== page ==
Make it more than just a warm welcome
Welcome journeys offer you the luxury of engaging customers when they’ll be most receptive. If the customer has made their first purchase, you can prove you ‘get them’ via customer-driven personalisation, which in turn, will give a great first impression.
For example, if they purchased a waterproof coat, why not serve a lifestyle hero image of people wearing that coat in the wet countryside with a welcome line referring the product name.
If you have any content marketing on the topic of care for and re-waterproofing coats then now is the time to include that article into this welcome email.
For these customers, your first welcome email’s objective is to solidify your relationship, promoting your brand, your expert knowledge, values and what you stand for.
Highlighting add-on services and offers your brand offers that may go under the radar on first visit to the website are a useful addition here too.
There will never be a better time than now to ask for preferences
However, if someone has only provided their email address, now is the time to encourage that first purchase and collect some more information about them to populate your single customer view.
Many brands like to offer a discount for providing an email address in the first email as part of an acquisition strategy. However, try mixing it up with A/B testing.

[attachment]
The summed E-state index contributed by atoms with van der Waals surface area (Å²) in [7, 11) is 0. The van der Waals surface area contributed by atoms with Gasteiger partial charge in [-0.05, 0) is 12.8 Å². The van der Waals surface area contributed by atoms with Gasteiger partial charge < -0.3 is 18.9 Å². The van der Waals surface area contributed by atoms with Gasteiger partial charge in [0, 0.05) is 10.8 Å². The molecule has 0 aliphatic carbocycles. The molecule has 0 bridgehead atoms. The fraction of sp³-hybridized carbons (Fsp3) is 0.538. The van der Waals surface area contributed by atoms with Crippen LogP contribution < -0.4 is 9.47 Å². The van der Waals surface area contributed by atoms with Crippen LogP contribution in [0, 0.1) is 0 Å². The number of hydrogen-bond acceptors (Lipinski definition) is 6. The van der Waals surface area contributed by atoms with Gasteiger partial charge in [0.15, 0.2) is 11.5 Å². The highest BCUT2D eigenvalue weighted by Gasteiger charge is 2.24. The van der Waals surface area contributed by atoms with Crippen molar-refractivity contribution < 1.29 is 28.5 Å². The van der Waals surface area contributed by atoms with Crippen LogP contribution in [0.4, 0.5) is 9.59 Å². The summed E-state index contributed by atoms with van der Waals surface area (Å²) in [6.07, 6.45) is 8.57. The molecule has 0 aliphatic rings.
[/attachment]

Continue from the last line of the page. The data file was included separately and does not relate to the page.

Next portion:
Offering a discount in the second email once a customer has completed a preference centre as the incentive to provide more personal details can result in longer term benefits.
Using this preference centre data to effectively personalise and segment your new prospect in regular campaigns will result in higher engagement rates and ultimately conversion.
I occasionally purchase hiking gear from a brand who’s main focus is mountain biking. Now I receive lots of irrelevant product emails about biking which makes me consider unsubscribing.
If during their welcome journey emails they’d profiled my preferences and kept their emails campaigns on the topic I’m interested in then I would have a stronger relationship with the brand than I currently do and would potentially have purchased more from them via email.
Encourage your customer to interact with your brand
If your brand has apps, social media presence, VIP style subscriptions offers then the final email in the welcome journey is ideal to encourage downloads, follows and sign ups.
And if you’re in the lucky position of having many of your customers already purchased during the welcome journey then there’s no harm in injecting some cross-sell or up-sell products into the mix with a bonus fourth welcome journey email.
Now That’s What I Call Marketing Automation
The all-important Welcome Journey features as Track 1 in our latest guide; Now That’s What I Call Marketing Automation which showcases some of the best uses of marketing automation which includes these other campaigns…
⭕ Re engagement emails
⭕ Contextually driven personalisation
⭕ Customer driven personalisation
⭕ Back in stock emails
⭕ Replenishment emails